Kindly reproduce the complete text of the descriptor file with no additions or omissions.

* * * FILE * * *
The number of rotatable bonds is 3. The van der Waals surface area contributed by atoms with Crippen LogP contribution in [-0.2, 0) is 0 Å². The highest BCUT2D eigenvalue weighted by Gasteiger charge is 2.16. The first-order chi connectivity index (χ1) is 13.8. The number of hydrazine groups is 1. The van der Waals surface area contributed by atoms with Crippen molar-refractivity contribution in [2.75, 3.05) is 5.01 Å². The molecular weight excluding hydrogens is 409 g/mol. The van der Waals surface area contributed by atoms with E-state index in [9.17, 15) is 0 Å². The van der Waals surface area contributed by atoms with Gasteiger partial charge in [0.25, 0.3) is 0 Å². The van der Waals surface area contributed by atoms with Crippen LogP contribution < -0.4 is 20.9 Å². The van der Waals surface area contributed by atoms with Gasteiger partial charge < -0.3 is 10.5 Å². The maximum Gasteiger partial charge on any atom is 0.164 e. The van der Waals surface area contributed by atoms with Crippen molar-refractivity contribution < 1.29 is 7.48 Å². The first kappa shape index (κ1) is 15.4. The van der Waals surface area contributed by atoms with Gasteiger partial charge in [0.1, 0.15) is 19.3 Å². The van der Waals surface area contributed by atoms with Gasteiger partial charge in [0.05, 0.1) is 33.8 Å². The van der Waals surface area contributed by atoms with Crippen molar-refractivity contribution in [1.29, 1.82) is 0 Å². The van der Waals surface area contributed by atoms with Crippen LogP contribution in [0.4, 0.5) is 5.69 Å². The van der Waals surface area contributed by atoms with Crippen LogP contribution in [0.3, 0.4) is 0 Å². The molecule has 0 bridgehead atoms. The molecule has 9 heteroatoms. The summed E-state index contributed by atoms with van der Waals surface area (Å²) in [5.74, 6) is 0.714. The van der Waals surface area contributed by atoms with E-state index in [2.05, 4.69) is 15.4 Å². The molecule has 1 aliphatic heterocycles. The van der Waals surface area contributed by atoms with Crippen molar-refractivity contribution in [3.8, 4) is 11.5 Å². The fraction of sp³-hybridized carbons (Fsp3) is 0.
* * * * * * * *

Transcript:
The number of rotatable bonds is 3. The van der Waals surface area contributed by atoms with Crippen LogP contribution in [-0.2, 0) is 0 Å². The highest BCUT2D eigenvalue weighted by Gasteiger charge is 2.16. The first-order chi connectivity index (χ1) is 13.8. The number of hydrazine groups is 1. The van der Waals surface area contributed by atoms with Crippen molar-refractivity contribution in [2.75, 3.05) is 5.01 Å². The molecular weight excluding hydrogens is 409 g/mol. The van der Waals surface area contributed by atoms with E-state index in [9.17, 15) is 0 Å². The van der Waals surface area contributed by atoms with Gasteiger partial charge in [0.25, 0.3) is 0 Å². The van der Waals surface area contributed by atoms with Crippen LogP contribution < -0.4 is 20.9 Å². The van der Waals surface area contributed by atoms with Gasteiger partial charge < -0.3 is 10.5 Å². The maximum Gasteiger partial charge on any atom is 0.164 e. The van der Waals surface area contributed by atoms with Crippen molar-refractivity contribution < 1.29 is 7.48 Å². The first kappa shape index (κ1) is 15.4. The van der Waals surface area contributed by atoms with Gasteiger partial charge in [0.1, 0.15) is 19.3 Å². The van der Waals surface area contributed by atoms with Gasteiger partial charge in [0.05, 0.1) is 33.8 Å². The van der Waals surface area contributed by atoms with Crippen molar-refractivity contribution in [1.29, 1.82) is 0 Å². The van der Waals surface area contributed by atoms with Crippen LogP contribution in [0.4, 0.5) is 5.69 Å². The van der Waals surface area contributed by atoms with Crippen LogP contribution in [0.3, 0.4) is 0 Å². The molecule has 0 bridgehead atoms. The molecule has 9 heteroatoms. The summed E-state index contributed by atoms with van der Waals surface area (Å²) in [5.74, 6) is 0.714. The van der Waals surface area contributed by atoms with E-state index in [2.05, 4.69) is 15.4 Å². The molecule has 1 aliphatic heterocycles. The van der Waals surface area contributed by atoms with Crippen molar-refractivity contribution in [3.8, 4) is 11.5 Å². The fraction of sp³-hybridized carbons (Fsp3) is 0.